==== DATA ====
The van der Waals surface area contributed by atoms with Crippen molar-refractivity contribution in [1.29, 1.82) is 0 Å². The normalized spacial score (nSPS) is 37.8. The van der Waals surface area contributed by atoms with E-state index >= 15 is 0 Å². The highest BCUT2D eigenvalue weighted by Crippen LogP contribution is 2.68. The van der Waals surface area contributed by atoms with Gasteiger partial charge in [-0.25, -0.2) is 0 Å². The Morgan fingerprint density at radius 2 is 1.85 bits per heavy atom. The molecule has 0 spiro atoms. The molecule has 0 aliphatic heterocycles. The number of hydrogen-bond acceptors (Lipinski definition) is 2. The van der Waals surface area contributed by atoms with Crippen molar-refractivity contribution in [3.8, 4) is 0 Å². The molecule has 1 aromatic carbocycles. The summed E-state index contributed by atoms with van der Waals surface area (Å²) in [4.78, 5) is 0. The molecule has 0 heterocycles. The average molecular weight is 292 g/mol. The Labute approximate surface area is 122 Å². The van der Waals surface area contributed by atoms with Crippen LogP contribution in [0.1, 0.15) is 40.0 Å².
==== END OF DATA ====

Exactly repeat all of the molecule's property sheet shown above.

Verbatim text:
The van der Waals surface area contributed by atoms with Crippen molar-refractivity contribution in [1.29, 1.82) is 0 Å². The normalized spacial score (nSPS) is 37.8. The van der Waals surface area contributed by atoms with E-state index >= 15 is 0 Å². The highest BCUT2D eigenvalue weighted by Crippen LogP contribution is 2.68. The van der Waals surface area contributed by atoms with Gasteiger partial charge in [-0.25, -0.2) is 0 Å². The Morgan fingerprint density at radius 2 is 1.85 bits per heavy atom. The molecule has 0 spiro atoms. The molecule has 0 aliphatic heterocycles. The number of hydrogen-bond acceptors (Lipinski definition) is 2. The van der Waals surface area contributed by atoms with Crippen molar-refractivity contribution in [3.8, 4) is 0 Å². The molecule has 1 aromatic carbocycles. The summed E-state index contributed by atoms with van der Waals surface area (Å²) in [4.78, 5) is 0. The molecule has 0 heterocycles. The average molecular weight is 292 g/mol. The Labute approximate surface area is 122 Å². The van der Waals surface area contributed by atoms with Crippen LogP contribution in [0.1, 0.15) is 40.0 Å².